Patent application title: STRUCTURE AND METHOD FOR FABRICATING A MAGNETIC THIN FILM MEMORY HAVING A HIGH FIELD ANISOTROPY
Jijun Sun (Chandler, AZ, US)
Jijun Sun (Chandler, AZ, US)
Jon Slaughter (Tempe, AZ, US)
Jon Slaughter (Tempe, AZ, US)
Nicholas Rizzo (Gilbert, AZ, US)
Nicholas Rizzo (Gilbert, AZ, US)
EVERSPIN TECHNOLOGIES, INC.
IPC8 Class: AB05D500FI
Class name: Magnetic base or coating magnetic coating with pretreatment of base
Publication date: 2012-01-19
Patent application number: 20120015099
A method for depositing uniform and smooth ferromagnetic thin films with
high deposition-induced microstructural anisotropy includes a magnetic
material deposited in two or more static oblique deposition steps from
opposed directions to form a free layer having a high kink Hk, a high
energy barrier to thermal reversal, a low critical current in spin-torque
switching embodiments, and improved resistance to diffusion of material
from adjacent layers in the device. Nonmagnetic layers deposited by the
static oblique deposition technique may be used as seed layers for a
ferromagnetic free layer or to generate other types of anisotropy
determined by the deposition-induced microstructural anisotropy.
Additional magnetic or non-magnetic layers may be deposited by
conventional methods adjacent to oblique layer to provide magnetic
coupling control, reduction of surface roughness, and barriers to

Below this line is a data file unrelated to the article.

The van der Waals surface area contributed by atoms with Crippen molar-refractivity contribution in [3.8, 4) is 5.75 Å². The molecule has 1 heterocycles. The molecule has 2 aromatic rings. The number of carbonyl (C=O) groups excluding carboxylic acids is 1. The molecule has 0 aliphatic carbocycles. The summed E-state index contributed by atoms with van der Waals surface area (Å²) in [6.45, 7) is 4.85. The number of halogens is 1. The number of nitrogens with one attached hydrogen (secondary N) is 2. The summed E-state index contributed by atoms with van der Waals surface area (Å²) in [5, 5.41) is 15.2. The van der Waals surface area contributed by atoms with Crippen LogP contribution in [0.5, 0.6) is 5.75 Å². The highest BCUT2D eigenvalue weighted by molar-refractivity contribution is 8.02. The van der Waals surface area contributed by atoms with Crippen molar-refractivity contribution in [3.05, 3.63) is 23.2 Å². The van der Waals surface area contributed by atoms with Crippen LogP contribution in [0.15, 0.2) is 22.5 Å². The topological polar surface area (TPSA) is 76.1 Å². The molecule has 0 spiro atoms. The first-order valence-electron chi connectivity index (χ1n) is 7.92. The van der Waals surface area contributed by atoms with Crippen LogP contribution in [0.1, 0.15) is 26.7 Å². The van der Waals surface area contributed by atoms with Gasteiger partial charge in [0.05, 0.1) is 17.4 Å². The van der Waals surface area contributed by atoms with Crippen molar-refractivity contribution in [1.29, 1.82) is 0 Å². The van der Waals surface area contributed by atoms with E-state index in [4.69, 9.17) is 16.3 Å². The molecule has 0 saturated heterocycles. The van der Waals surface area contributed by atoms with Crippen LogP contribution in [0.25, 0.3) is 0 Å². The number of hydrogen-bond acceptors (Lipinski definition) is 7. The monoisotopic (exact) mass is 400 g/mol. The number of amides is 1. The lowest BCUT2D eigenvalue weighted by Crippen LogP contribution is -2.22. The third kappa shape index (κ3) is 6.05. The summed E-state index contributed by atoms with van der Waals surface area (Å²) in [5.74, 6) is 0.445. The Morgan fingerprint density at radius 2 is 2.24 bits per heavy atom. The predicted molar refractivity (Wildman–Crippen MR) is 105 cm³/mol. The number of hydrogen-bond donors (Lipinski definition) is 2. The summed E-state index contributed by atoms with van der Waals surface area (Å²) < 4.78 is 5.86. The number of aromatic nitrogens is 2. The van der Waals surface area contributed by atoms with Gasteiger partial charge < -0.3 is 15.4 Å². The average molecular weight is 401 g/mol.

diffusion from additional adjacent layers in the device.
1. A method of fabricating a monolithically integrated device,
comprising: depositing a first layer from a first direction onto a
surface of a material and at a first non-zero deposition angle from a
normal to the surface; and depositing a second layer from a second
direction over the first layer and at a second non-zero deposition angle
from the normal to the surface.
2. The method of claim 1, wherein the first and second layers are ferromagnetic.
3. The method of claim 1, wherein the first and second directions are opposed with respect to the surface, and the first and second non-zero deposition angles are equal.
4. The method of claim 1, further comprising depositing a third layer over the second layer from a range of directions resulting in an average zero deposition angle from the normal to the surface.
5. The method of claim 4, wherein the first, second, and third layers are ferromagnetic, further comprising forming a first non-magnetic layer between the second layer and the third layer.
6. The method of claim 5, wherein the first non-magnetic layer comprises a second surface opposed to the second magnetic layer, the method further comprising: depositing a fourth magnetic layer on the second surface of the non-magnetic layer from the first direction and at the first non-zero deposition angle from a normal to the surface and having a third surface opposed to the non-magnetic layer; and depositing a fifth magnetic layer on the third surface of the fourth magnetic layer from the second direction and at the second non-zero deposition angle from a normal to the surface, the fourth and fifth magnetic layers having an induced microstructural magnetic anisotropy with a magnitude and a direction from the non-zero deposition angle.
7. The method of claim 6, further comprising forming a second non-magnetic layer between the third and fifth ferromagnetic layers.
8. The method of claim 2, further comprising forming a third layer between the surface and the first layer from a range of directions resulting in an average zero deposition angle from the normal to the surface, the third layer being ferromagnetic.
9. The method of claim 8, further comprising forming a non-magnetic layer between the first and third layers.